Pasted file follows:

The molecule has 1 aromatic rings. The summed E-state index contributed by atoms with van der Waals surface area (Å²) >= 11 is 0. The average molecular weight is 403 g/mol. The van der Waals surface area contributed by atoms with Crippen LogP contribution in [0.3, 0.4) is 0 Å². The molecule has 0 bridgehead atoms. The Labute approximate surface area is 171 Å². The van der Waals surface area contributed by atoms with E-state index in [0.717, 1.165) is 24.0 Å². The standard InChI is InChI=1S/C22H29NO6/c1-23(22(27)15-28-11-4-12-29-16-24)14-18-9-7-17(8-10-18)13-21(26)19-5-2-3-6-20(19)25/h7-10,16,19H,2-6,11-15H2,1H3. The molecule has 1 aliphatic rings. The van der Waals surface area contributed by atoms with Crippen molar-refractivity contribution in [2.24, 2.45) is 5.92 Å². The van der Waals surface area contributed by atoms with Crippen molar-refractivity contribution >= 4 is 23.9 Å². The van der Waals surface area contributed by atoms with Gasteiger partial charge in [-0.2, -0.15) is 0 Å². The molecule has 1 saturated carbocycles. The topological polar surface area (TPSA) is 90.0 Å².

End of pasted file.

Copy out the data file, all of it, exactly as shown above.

The molecule has 1 aromatic rings. The summed E-state index contributed by atoms with van der Waals surface area (Å²) >= 11 is 0. The average molecular weight is 403 g/mol. The van der Waals surface area contributed by atoms with Crippen LogP contribution in [0.3, 0.4) is 0 Å². The molecule has 0 bridgehead atoms. The Labute approximate surface area is 171 Å². The van der Waals surface area contributed by atoms with E-state index in [0.717, 1.165) is 24.0 Å². The standard InChI is InChI=1S/C22H29NO6/c1-23(22(27)15-28-11-4-12-29-16-24)14-18-9-7-17(8-10-18)13-21(26)19-5-2-3-6-20(19)25/h7-10,16,19H,2-6,11-15H2,1H3. The molecule has 1 aliphatic rings. The van der Waals surface area contributed by atoms with Crippen molar-refractivity contribution in [2.24, 2.45) is 5.92 Å². The van der Waals surface area contributed by atoms with Crippen molar-refractivity contribution >= 4 is 23.9 Å². The van der Waals surface area contributed by atoms with Gasteiger partial charge in [-0.2, -0.15) is 0 Å². The molecule has 1 saturated carbocycles. The topological polar surface area (TPSA) is 90.0 Å².